In a perfect world, sweet little children would not get seriously sick or require organ transplants.
Wednesdays are a busy day in our house. Our oldest two kids have gymnastics classes back to back. Due to the timing of those classes, I go straight from work to daycare to class. Dinner is a hastily made batch of PB&J, cheese sticks, and juice boxes – most of which is eaten during the drive across town.
My three-year old son’s class is first, and it is a “parent and me” class where I follow him around to make sure he’s listening and following instructions. When he’s done, our six-year-old daughter (who comes with my wife, direct from a different activity) has her class. It’s usually 7:45 or later when we get home, which leaves just a few minutes for homework or unwinding before we start into the bedtime routine.
Basically, Wednesdays are controlled chaos, but it’s worth it because our kids love the classes, the teachers, and the other kids in the class. My son’s class is rather small – it’s just him and two little girls. As such, we know the other kids in the class pretty well – or so I thought…
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Recently, I saw a link to an article about the family of Curtis Ledbetter, the Director of Operations for the University of Nebraska baseball team. Ledbetter is a former Husker player – a big, strong first baseman who usually led the team in home runs. But the main reason I read the article (which can be found here) is because I know Ledbetter as the dad of one of the little girls in my son’s gymnastics class. Truth be told, it was the article’s title – “Huskers Excited to Show Their ‘Love 4 Laney’” – that stopped me in my tracks.
I had no idea Laney was sick.
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Reading the article, these two sentences punched me right in the gut:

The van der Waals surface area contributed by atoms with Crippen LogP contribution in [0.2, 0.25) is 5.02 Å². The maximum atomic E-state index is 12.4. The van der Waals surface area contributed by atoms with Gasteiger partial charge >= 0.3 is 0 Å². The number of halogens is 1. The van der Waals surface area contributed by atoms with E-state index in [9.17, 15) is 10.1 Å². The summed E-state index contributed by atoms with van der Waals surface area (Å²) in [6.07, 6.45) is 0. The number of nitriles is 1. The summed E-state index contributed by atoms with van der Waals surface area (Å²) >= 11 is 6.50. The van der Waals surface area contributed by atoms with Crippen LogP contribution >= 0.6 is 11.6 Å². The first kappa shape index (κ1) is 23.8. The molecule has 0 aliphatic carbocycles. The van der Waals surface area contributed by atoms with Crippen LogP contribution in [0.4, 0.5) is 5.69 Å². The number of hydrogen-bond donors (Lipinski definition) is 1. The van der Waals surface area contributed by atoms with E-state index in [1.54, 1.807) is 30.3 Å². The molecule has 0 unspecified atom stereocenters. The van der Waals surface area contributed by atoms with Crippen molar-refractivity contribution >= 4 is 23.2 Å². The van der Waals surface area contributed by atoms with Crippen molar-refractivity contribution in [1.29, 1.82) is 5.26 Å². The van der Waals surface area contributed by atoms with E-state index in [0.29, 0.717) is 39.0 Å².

“Laney was diagnosed with Progressive Familial Intrahepatic Cholestasis Type 2, which means her liver doesn’t produce and move bile the way it should, so Laney’s body can absorb all the nutrients it needs. Nebraska Medicine doctors in Omaha told Curtis and Monica that their daughter eventually will need a transplant.”
I’ve been around little Laney an hour a week for most of the last six months, and I had zero idea she is sick. She’s always struck me as a perfectly normal two-year old. She’s active, energetic, and cute as a button. You’d never know that she gets “seven to eight doses of medicine” every day and will someday require a new liver.
As a parent, I simply cannot imagine having a child fighting a disease with six words and almost 20 syllables in the name. Our kids went through a bout of 24-hour stomach flu a few weeks ago, and it was exhausting. The stress of seeing your babies miserable and weak is heartbreaking. But a few days later they were completely back to normal. I cannot imagine having that as my daily norm. The love and strength parents like the Ledbetters and Hoffmans show is amazing and inspiring.
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At the Nebraska – Minnesota baseball game on April, 12, the Huskers honored the 2005 team that made the College World Series. Curtis Ledbetter was a key cog in that great team. At the same game, the team held a “Love 4 Laney” day raising awareness for organ donation. The team traded their traditional red hats for green ones, and fans wore neon green awareness shirts.
A clip from the local news can be found here.
Nebraskans, you can learn how to sign up to become an organ donor here. For those who live outside The Good Life, here are some resources for you. I’m proud to be a registered organ and tissue donor, and I hope you will join me.
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(Author’s note: Wondering why there is a random letter in parentheses in the title of this post? Not sure how this post corresponds to the daily letter in the April A to Z Challenge? Like clicking on links? These questions are all answered here.)